All Is One - (2003)
for mezzo soprano, harpsichord and string quintet
for Stephen Grimm and his family
All mankinde is of one Author.
Of one author is all mankinde.
All is One.
No man is an Island,
No man, intire of it selfe,
Every man is a peece of the Continent.
All is One.
All mankinde is part of a maine.
If a Clod be washed away by the sea,
Europe is the lesse,
As well as if a Promontorie were,
As well as if a Manor of thy friends,
Or of thine owne were,
Any mans death diminishes me,
Because I am involved in mankinde.
And therefore never send to know from whom the bell tolls,
It tolls for thee.
All is One.
[ Full score - 8 pages, circa 4' 30" ]
This piece may be performed with single instruments or with a small string ensemble if desired, and is also available in an arrangement for piano, four hands. Links to the score and parts follow the full text below.
I attended a concert at the Neighborhood Church in Pasadena, California. Pacific Serenades has used the chancel as a concert space when they debuted An Echo From the Shore, for soprano, oboe, violin, violoncello and harpsichord with texts drawn from Walt Whitman's Leaves of Grass. I had been traveling and did not hear the concerts by Pacific Serenades, but my brother attended, and told me of this church's lovely space. I accompanied him to another concert there when I was in southern California.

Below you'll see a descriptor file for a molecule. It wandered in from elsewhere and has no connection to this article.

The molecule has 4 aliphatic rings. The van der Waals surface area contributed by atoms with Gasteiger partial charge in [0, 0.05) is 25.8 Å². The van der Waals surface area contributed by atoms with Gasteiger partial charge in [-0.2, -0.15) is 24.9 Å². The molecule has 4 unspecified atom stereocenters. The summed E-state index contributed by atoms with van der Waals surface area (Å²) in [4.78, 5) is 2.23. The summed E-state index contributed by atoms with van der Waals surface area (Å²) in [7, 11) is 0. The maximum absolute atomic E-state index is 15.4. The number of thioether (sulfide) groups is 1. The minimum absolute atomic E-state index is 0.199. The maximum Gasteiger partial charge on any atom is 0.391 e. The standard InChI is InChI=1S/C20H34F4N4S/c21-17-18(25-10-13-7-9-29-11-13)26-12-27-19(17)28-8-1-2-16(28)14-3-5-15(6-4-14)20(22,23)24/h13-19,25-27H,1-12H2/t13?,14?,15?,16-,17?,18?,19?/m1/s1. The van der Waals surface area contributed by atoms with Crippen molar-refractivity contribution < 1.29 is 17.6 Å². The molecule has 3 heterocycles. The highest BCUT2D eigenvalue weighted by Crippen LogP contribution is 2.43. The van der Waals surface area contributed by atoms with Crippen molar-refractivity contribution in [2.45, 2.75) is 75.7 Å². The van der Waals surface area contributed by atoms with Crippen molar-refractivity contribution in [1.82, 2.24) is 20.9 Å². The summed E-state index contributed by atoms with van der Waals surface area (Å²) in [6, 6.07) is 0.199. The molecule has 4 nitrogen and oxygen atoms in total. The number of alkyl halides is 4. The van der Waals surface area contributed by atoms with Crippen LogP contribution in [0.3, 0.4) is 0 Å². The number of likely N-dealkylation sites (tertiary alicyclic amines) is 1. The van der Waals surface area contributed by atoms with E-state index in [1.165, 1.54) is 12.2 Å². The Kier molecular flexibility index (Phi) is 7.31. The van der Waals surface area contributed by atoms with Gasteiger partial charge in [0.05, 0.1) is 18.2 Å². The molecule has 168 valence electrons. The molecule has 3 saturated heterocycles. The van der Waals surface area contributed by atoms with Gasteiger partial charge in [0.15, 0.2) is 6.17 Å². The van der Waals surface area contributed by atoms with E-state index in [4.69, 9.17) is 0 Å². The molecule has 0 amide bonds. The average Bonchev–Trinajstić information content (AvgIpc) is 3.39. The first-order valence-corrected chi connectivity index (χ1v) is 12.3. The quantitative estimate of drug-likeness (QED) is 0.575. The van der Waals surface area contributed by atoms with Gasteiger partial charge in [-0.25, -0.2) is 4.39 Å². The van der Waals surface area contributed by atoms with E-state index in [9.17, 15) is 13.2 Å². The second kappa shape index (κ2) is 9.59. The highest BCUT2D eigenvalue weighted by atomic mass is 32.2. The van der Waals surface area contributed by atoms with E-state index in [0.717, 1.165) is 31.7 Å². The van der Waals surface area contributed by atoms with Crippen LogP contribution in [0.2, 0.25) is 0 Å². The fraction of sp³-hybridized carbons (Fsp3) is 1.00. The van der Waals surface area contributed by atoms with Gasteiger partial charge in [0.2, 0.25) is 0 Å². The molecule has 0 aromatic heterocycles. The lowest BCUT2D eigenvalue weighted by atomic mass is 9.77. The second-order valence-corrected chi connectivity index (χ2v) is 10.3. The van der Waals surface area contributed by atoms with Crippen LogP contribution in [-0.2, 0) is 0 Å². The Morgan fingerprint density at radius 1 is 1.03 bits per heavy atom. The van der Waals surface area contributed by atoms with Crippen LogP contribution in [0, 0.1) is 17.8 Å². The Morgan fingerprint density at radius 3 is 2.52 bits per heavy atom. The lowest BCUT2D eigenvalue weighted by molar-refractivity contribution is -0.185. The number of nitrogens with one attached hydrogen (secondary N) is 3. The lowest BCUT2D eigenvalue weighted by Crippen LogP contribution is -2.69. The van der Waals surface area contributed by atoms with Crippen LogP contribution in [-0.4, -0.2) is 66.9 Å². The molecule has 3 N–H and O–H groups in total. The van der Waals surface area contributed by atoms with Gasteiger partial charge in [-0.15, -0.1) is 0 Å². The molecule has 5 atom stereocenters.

A fine group of performers, led by the church's music director, Stephen Grimm, played from the Brandenburg Concerti. The church's harpsichord sounded quite well with the strings in the sanctuary. In the foyer to the church there is a wood-carved interpretation of John Donne's words, excerpted from the longer original text. After the concert and with the particular text in mind, I set to work on this short piece written for such an intimate setting, placing as the dedication the Grimm family in appreciation of their fine musicianship.
A gentle harmonic pendulum of the tonic and mediant within F major rocks back and forth, the harpsichord's two gestures per measure supported by a string wash of color whose progression reinforces the harpsichord but within a different periodicity. The vocal line is meant to predominate, of course, to carry the sense of this wonderful text. While intended as a chamber work, a larger complement of strings is certainly also possible.